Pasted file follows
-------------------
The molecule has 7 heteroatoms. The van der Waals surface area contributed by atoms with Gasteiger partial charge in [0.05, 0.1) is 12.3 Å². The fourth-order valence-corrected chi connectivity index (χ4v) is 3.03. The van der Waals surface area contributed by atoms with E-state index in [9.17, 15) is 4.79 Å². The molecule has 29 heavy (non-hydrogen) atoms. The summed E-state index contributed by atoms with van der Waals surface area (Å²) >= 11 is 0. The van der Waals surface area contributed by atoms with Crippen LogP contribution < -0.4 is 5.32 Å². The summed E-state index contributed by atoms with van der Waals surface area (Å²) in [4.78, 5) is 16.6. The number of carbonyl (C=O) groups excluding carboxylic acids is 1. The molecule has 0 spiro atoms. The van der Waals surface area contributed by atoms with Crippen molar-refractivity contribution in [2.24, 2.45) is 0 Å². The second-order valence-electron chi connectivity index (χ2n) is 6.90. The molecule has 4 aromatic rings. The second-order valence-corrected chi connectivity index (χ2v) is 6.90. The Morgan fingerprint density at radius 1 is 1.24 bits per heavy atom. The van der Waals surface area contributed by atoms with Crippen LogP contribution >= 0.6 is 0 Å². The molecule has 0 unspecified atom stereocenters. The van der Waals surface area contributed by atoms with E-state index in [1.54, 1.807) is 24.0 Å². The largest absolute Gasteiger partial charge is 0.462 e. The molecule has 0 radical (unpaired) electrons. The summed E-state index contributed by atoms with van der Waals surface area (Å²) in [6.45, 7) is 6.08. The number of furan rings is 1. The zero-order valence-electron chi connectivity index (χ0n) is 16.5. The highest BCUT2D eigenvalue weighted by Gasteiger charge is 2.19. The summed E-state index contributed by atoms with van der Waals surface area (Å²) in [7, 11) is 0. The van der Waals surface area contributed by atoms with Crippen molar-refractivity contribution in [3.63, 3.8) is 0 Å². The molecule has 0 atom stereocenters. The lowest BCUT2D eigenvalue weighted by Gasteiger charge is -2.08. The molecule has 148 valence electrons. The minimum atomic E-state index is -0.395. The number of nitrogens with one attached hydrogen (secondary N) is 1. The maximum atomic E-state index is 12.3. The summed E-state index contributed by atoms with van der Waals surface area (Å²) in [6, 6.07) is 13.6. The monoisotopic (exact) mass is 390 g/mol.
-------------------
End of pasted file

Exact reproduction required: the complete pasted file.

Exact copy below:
The molecule has 7 heteroatoms. The van der Waals surface area contributed by atoms with Gasteiger partial charge in [0.05, 0.1) is 12.3 Å². The fourth-order valence-corrected chi connectivity index (χ4v) is 3.03. The van der Waals surface area contributed by atoms with E-state index in [9.17, 15) is 4.79 Å². The molecule has 29 heavy (non-hydrogen) atoms. The summed E-state index contributed by atoms with van der Waals surface area (Å²) >= 11 is 0. The van der Waals surface area contributed by atoms with Crippen LogP contribution < -0.4 is 5.32 Å². The summed E-state index contributed by atoms with van der Waals surface area (Å²) in [4.78, 5) is 16.6. The number of carbonyl (C=O) groups excluding carboxylic acids is 1. The molecule has 0 spiro atoms. The van der Waals surface area contributed by atoms with Crippen molar-refractivity contribution in [2.24, 2.45) is 0 Å². The second-order valence-electron chi connectivity index (χ2n) is 6.90. The molecule has 4 aromatic rings. The second-order valence-corrected chi connectivity index (χ2v) is 6.90. The Morgan fingerprint density at radius 1 is 1.24 bits per heavy atom. The van der Waals surface area contributed by atoms with Crippen LogP contribution >= 0.6 is 0 Å². The molecule has 0 unspecified atom stereocenters. The van der Waals surface area contributed by atoms with E-state index in [1.54, 1.807) is 24.0 Å². The largest absolute Gasteiger partial charge is 0.462 e. The molecule has 0 radical (unpaired) electrons. The summed E-state index contributed by atoms with van der Waals surface area (Å²) in [6.45, 7) is 6.08. The number of furan rings is 1. The zero-order valence-electron chi connectivity index (χ0n) is 16.5. The highest BCUT2D eigenvalue weighted by Gasteiger charge is 2.19. The summed E-state index contributed by atoms with van der Waals surface area (Å²) in [7, 11) is 0. The van der Waals surface area contributed by atoms with Crippen molar-refractivity contribution in [3.63, 3.8) is 0 Å². The molecule has 0 atom stereocenters. The lowest BCUT2D eigenvalue weighted by Gasteiger charge is -2.08. The molecule has 148 valence electrons. The minimum atomic E-state index is -0.395. The number of nitrogens with one attached hydrogen (secondary N) is 1. The maximum atomic E-state index is 12.3. The summed E-state index contributed by atoms with van der Waals surface area (Å²) in [6, 6.07) is 13.6. The monoisotopic (exact) mass is 390 g/mol.